§ From William C. C. Claiborne
11 April 1804, New Orleans. “The inflam’atory address (enclosed you in my letter of the 8th. instant) is very generally censured, and I have been requested by a number of respectable citizens to offer a reward for the discovery of this incendiary and (when discovered) to punish him with severity. Lest however, a consequence might be attached to this unimportant affair both here and in the United States which it does not merit—I have determined to pass it by in silence.
“I find myself overwhelmed with business, communications from the different Commandants pour in upon me and many require immediate Answers. The citizens present themselves daily for redress of grievances, and my Court which has hitherto been held once a week is crowded with suits, and which together with necessary attention to the militia, and to the ordinary business of my department render my official labours incessant.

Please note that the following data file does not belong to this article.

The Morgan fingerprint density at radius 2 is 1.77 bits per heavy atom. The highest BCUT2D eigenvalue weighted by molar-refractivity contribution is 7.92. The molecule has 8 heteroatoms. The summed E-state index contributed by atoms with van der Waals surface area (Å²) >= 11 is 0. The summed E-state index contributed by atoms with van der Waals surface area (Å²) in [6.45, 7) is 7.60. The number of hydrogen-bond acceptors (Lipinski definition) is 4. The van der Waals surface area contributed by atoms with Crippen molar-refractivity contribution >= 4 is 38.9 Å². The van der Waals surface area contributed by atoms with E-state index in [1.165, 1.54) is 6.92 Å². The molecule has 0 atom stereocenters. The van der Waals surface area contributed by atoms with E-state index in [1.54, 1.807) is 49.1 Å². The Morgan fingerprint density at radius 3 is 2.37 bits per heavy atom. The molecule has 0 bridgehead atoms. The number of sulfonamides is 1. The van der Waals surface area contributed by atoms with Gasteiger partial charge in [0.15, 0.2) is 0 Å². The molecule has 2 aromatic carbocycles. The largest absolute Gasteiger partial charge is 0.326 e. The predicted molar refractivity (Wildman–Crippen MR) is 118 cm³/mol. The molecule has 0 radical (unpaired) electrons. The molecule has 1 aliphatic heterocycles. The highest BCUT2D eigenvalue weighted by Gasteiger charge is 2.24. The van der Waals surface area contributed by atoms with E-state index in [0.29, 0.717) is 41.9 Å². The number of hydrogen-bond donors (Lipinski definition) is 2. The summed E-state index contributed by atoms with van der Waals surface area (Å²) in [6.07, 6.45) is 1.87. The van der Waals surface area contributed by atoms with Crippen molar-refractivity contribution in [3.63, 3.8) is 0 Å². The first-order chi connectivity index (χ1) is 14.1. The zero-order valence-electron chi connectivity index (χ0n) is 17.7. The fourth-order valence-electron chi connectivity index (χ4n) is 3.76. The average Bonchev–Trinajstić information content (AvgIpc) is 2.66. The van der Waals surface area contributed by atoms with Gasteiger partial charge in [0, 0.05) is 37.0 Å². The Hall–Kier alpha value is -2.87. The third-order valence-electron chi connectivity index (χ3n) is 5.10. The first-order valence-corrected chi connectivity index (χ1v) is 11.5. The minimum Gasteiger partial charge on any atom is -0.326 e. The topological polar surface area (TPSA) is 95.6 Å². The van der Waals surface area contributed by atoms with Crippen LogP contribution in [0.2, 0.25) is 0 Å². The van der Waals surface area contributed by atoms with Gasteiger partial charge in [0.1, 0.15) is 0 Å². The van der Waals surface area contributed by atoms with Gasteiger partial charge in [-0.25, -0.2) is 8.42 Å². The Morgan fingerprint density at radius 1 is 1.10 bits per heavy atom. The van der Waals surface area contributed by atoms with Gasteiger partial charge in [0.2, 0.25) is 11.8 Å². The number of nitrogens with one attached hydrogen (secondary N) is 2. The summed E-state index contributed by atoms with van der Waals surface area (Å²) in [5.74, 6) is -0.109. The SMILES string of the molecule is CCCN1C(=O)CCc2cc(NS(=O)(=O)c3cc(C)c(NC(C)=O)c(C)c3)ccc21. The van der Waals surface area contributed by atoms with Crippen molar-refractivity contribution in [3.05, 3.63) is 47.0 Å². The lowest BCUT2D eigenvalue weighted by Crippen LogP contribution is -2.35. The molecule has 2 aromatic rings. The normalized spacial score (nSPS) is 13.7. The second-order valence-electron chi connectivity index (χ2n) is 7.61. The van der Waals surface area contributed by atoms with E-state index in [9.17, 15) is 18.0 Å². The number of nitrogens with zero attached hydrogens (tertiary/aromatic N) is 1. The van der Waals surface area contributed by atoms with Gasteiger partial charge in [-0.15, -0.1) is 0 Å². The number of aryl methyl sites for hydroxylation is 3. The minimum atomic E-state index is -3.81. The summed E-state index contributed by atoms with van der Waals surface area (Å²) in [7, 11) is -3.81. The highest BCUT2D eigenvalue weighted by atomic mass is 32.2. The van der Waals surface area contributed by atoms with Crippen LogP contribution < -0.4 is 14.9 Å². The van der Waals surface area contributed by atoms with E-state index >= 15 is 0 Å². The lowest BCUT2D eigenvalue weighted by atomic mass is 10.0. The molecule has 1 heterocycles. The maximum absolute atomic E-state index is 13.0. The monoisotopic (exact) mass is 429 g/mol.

“Those who come after me, will probably experience less difficulties; to me, will attach the arduous task of first introducing the principles of the American Government into this province: perhaps my efforts may not be attended with all that success which may be expected, and I am sure I shall not be so fortunate as to please every one; but this much I can say, that my public duties engage my whole care, and that the first object of my heart is, to discharge with fidelity and to the satisfaction of the President, the trust committed to me.”
RC (DNA: RG 59, TP, Orleans, vol. 4); letterbook copy (Ms-Ar: Claiborne Executive Journal, vol. 13). RC 2 pp.; in a clerk’s hand, signed by Claiborne; marked “No: 5”; docketed by Wagner as received 17 May.